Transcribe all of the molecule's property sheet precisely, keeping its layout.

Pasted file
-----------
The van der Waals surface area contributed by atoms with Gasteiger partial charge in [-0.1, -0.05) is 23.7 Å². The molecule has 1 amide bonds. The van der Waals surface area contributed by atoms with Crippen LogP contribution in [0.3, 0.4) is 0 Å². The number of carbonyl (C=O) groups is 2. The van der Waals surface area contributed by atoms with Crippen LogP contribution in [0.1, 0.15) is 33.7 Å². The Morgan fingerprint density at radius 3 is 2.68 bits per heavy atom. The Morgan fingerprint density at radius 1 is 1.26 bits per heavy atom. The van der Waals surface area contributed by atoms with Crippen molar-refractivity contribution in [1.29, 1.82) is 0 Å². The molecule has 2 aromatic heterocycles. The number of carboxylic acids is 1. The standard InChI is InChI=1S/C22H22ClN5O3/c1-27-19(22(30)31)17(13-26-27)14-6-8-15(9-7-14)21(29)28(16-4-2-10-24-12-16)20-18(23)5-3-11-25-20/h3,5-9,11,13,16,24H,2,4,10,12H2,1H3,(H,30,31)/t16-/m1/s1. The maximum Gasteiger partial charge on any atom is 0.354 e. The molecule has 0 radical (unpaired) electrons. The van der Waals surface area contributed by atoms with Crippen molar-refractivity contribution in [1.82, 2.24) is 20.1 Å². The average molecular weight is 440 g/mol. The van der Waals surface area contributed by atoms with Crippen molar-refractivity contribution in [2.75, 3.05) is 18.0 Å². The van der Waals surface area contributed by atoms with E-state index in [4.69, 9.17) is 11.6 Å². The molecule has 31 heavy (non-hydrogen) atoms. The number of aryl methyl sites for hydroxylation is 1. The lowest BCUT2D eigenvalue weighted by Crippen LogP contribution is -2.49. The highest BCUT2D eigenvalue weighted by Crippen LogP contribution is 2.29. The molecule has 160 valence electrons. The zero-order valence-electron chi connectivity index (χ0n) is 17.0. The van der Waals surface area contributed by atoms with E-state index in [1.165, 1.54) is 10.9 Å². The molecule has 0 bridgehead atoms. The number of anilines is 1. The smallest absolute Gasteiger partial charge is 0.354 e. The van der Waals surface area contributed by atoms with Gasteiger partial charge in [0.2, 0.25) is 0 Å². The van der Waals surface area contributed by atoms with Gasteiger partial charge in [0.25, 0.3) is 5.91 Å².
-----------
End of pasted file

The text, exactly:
The van der Waals surface area contributed by atoms with Gasteiger partial charge in [-0.1, -0.05) is 23.7 Å². The molecule has 1 amide bonds. The van der Waals surface area contributed by atoms with Crippen LogP contribution in [0.3, 0.4) is 0 Å². The number of carbonyl (C=O) groups is 2. The van der Waals surface area contributed by atoms with Crippen LogP contribution in [0.1, 0.15) is 33.7 Å². The Morgan fingerprint density at radius 3 is 2.68 bits per heavy atom. The Morgan fingerprint density at radius 1 is 1.26 bits per heavy atom. The van der Waals surface area contributed by atoms with Crippen molar-refractivity contribution in [1.29, 1.82) is 0 Å². The molecule has 2 aromatic heterocycles. The number of carboxylic acids is 1. The standard InChI is InChI=1S/C22H22ClN5O3/c1-27-19(22(30)31)17(13-26-27)14-6-8-15(9-7-14)21(29)28(16-4-2-10-24-12-16)20-18(23)5-3-11-25-20/h3,5-9,11,13,16,24H,2,4,10,12H2,1H3,(H,30,31)/t16-/m1/s1. The maximum Gasteiger partial charge on any atom is 0.354 e. The molecule has 0 radical (unpaired) electrons. The van der Waals surface area contributed by atoms with Crippen molar-refractivity contribution in [1.82, 2.24) is 20.1 Å². The average molecular weight is 440 g/mol. The van der Waals surface area contributed by atoms with Crippen molar-refractivity contribution in [2.75, 3.05) is 18.0 Å². The van der Waals surface area contributed by atoms with E-state index in [4.69, 9.17) is 11.6 Å². The molecule has 31 heavy (non-hydrogen) atoms. The number of aryl methyl sites for hydroxylation is 1. The lowest BCUT2D eigenvalue weighted by Crippen LogP contribution is -2.49. The highest BCUT2D eigenvalue weighted by Crippen LogP contribution is 2.29. The molecule has 160 valence electrons. The zero-order valence-electron chi connectivity index (χ0n) is 17.0. The van der Waals surface area contributed by atoms with E-state index in [1.165, 1.54) is 10.9 Å². The molecule has 0 bridgehead atoms. The number of anilines is 1. The smallest absolute Gasteiger partial charge is 0.354 e. The van der Waals surface area contributed by atoms with Gasteiger partial charge in [0.2, 0.25) is 0 Å². The van der Waals surface area contributed by atoms with Gasteiger partial charge in [0.25, 0.3) is 5.91 Å².